Starting in the 1930s the Communist Party promoted opportunities for ‘inter-racial' relationships among its members. The Communists could monopolize their social ties due to the intense social pressures created by the Democrats' system of Jim Crow segregation. The social stigma against what segregationists such as Tennessee Senator Al Gore Sr. called ‘miscegenation' helped keep people in the orbit of the CPUSA. As future Obama mentor Frank Marshall Davis would explain in his 1968 book "Sex Rebel: Black", CPUSA recruitment burgeoned in part due to the sexual opportunities the Communists created.
The Seattle Times describes Ann Dunham's attitude towards dating at all-white Mercer Island High School:
This is echoed in The Chicago Tribune:
Things suddenly changed when Ann graduated in 1960 and the Dunhams moved to Hawaii. Young Ann quickly fell in love with and married Barack Obama Sr, a socialist from Kenya who she met in a University of Hawaii Russian language class -- and soon gave birth to Barack Jr. Seattle's leftist milieu of coffeehouse political debates in Hawaii evolved into long sessions at UH Manoa with other leftist students listening to jazz, drinking beer and debating politics and world affairs. Along with Dunham and Obama Sr were future Hawaii congressman Neil Abercrombie and others who would become leaders of the Hawaii Democratic Party.
Honolulu had just two years earlier been shaken by the Honolulu Seven Trial of Longshoremen's Union leaders and other Communist Party members ending with convictions overturned by a 1958 Supreme Court decision. But just as with John Stenhouse and Mercer Island, this didn't scare the Dunhams -- it attracted them. Upon arriving in Honolulu, they became fast friends with Frank Marshall Davis who had been a columnist for the ILWU's communist-line Honolulu Record newspaper. Davis had at one point chaired the Honolulu Seven defense committee. Davis' editor had been one of the Honolulu Seven defendants -- Koji Ariyoshi. The largest shareholder in the Record was Ed Rohrbough. Ariyoshi's memoir "From Kona to Yenan" describes how he and Rohrbough worked as US military intelligence officers hand in hand with Mao Zedong in Yenan, China during WW2. During and after the war they helped steer US policy toward the Red Chinese and against the Nationalists.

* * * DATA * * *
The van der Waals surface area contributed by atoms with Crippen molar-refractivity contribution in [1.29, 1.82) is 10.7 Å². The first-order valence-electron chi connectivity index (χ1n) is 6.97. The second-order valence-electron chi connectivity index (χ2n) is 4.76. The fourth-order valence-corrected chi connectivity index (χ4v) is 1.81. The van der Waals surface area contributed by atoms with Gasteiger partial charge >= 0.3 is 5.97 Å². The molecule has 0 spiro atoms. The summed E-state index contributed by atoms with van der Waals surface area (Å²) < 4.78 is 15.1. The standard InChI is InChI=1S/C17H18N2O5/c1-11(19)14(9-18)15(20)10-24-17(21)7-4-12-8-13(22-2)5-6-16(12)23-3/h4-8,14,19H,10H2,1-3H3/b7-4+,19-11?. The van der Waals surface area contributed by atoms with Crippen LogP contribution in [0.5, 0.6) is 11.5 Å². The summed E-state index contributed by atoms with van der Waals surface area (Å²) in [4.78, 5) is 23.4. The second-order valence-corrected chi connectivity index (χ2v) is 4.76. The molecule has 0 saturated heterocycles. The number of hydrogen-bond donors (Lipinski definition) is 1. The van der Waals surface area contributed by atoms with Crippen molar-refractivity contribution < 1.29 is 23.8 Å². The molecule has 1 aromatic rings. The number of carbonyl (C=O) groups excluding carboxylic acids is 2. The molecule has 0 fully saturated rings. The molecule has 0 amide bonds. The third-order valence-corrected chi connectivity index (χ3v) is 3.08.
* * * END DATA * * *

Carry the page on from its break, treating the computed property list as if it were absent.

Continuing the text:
In Davis' memoir, "Livin the Blues" (p321), Davis describes the numerous highly successful people among Hawaii's very small black population and lists the positions they have risen in their various professions. He then complains:
On page 323 Davis continues:
Because Smith Street was the closest Hawaii had to a black ghetto, it became a focus of work for the Communist Party in Hawaii. When attempting to lead a hostile CPUSA takeover of the NAACP in the late 1940s, Davis pointed to Smith Street as an example of segregation in Hawaii. And just as Davis described joining the CPUSA in "Sex Rebel: Black", he also described interracial group sex and voyeurism in the back room of a Smith Street bar he called the "Green Goose". (p278-80)
Obama describes Davis as playing a very intimate role in his life from age 9 to 18. When Barack returned to Honolulu from Indonesia in 1970, grandpa almost immediately took Barack to meet Davis. Davis was to serve as a father figure to the young Obama for much of his youth and adolescence. In light of the Communists' bizarre focus on Smith Street, Obama's description of meeting Davis for the first time at age 9 or 10 in 1970 or 1971 takes on new meaning:
Then Obama immediately segues into a description of Smith Street:
In essence, when the young Obama returned from Indonesia, Gramps set about teaching him the CPUSA version of what it meant to be black. That is why Obama was introduced to Davis and that is why gramps took him to Smith Street until Obama finally stopped accepting the initiations.
This also explains Gramps' reaction when Madelyn Dunham is hassled by a black panhandler while waiting for a bus. Instead of agreeing to give his wife a ride to work, Gramps is consumed by the fear that Madelyn, (or Toot, as Obama calls her) is a racist. Gramps reports this to Obama who then goes to talk to Davis in an effort to sort it all out. (Dreams p 87-91) For Obama, the incident was so shattering that he found himself talking about it on the campaign stump several times in March, 2008 and calling his grandmother "a typical white person."
Dunham had been the Bank of Hawaii's first female vice president. The Honolulu Advertiser reported, "In March, several Bank of Hawaii co-workers told The Advertiser they were stunned by Obama's words and had never heard Dunham make comments about anyone's ethnicity."
CPUSA archivist Gerald Horne explains the mold into which young Barack was cast by his mother, grandparents, and Frank Marshall Davis:
The hunger for recruits has given the CPUSA a black fetish -- both literally and figuratively. And this fetish has in turn shaped the Communist view of society and of politics.
And so, in Obama’s eyes, socialism is “black”. And the definition of race is ideological rather than biological. And this marks the fundamental nature of the “red diaper baby” -- ideology has triumphed and established its dominion over all the natural aspects of life, even love itself